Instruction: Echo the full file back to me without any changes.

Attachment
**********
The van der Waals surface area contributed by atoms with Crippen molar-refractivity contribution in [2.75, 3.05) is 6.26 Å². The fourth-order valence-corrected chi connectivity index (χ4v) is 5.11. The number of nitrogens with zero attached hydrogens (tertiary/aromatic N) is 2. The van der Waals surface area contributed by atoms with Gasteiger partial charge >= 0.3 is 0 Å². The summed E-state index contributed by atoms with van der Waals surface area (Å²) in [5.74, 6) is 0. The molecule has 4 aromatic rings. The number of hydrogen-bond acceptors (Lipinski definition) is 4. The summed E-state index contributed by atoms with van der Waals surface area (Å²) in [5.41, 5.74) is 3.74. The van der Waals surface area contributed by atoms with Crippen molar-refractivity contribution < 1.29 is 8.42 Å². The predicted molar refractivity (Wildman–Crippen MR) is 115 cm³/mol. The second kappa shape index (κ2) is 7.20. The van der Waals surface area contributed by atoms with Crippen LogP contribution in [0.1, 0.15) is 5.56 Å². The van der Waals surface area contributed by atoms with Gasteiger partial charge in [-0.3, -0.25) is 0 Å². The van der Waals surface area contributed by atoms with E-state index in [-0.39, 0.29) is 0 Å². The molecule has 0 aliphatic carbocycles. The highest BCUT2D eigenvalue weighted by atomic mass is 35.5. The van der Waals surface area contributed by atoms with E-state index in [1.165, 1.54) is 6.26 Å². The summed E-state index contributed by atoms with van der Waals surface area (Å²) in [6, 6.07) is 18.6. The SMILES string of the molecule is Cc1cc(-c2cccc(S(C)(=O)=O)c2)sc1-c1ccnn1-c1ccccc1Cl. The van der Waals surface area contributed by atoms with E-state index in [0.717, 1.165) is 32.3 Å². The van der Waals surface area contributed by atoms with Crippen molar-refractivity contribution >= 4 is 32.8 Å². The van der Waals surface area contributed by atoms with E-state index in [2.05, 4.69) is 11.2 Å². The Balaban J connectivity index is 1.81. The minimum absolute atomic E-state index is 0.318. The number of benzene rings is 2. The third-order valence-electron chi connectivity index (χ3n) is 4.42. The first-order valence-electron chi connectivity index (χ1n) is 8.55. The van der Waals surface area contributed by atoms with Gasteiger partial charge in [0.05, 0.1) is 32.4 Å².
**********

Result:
The van der Waals surface area contributed by atoms with Crippen molar-refractivity contribution in [2.75, 3.05) is 6.26 Å². The fourth-order valence-corrected chi connectivity index (χ4v) is 5.11. The number of nitrogens with zero attached hydrogens (tertiary/aromatic N) is 2. The van der Waals surface area contributed by atoms with Gasteiger partial charge >= 0.3 is 0 Å². The summed E-state index contributed by atoms with van der Waals surface area (Å²) in [5.74, 6) is 0. The molecule has 4 aromatic rings. The number of hydrogen-bond acceptors (Lipinski definition) is 4. The summed E-state index contributed by atoms with van der Waals surface area (Å²) in [5.41, 5.74) is 3.74. The van der Waals surface area contributed by atoms with Crippen molar-refractivity contribution < 1.29 is 8.42 Å². The predicted molar refractivity (Wildman–Crippen MR) is 115 cm³/mol. The second kappa shape index (κ2) is 7.20. The van der Waals surface area contributed by atoms with Crippen LogP contribution in [0.1, 0.15) is 5.56 Å². The van der Waals surface area contributed by atoms with Gasteiger partial charge in [-0.3, -0.25) is 0 Å². The van der Waals surface area contributed by atoms with E-state index in [-0.39, 0.29) is 0 Å². The molecule has 0 aliphatic carbocycles. The highest BCUT2D eigenvalue weighted by atomic mass is 35.5. The van der Waals surface area contributed by atoms with E-state index in [1.165, 1.54) is 6.26 Å². The summed E-state index contributed by atoms with van der Waals surface area (Å²) in [6, 6.07) is 18.6. The SMILES string of the molecule is Cc1cc(-c2cccc(S(C)(=O)=O)c2)sc1-c1ccnn1-c1ccccc1Cl. The van der Waals surface area contributed by atoms with E-state index in [0.717, 1.165) is 32.3 Å². The van der Waals surface area contributed by atoms with Crippen molar-refractivity contribution >= 4 is 32.8 Å². The van der Waals surface area contributed by atoms with E-state index in [2.05, 4.69) is 11.2 Å². The Balaban J connectivity index is 1.81. The minimum absolute atomic E-state index is 0.318. The number of benzene rings is 2. The third-order valence-electron chi connectivity index (χ3n) is 4.42. The first-order valence-electron chi connectivity index (χ1n) is 8.55. The van der Waals surface area contributed by atoms with Gasteiger partial charge in [0.05, 0.1) is 32.4 Å².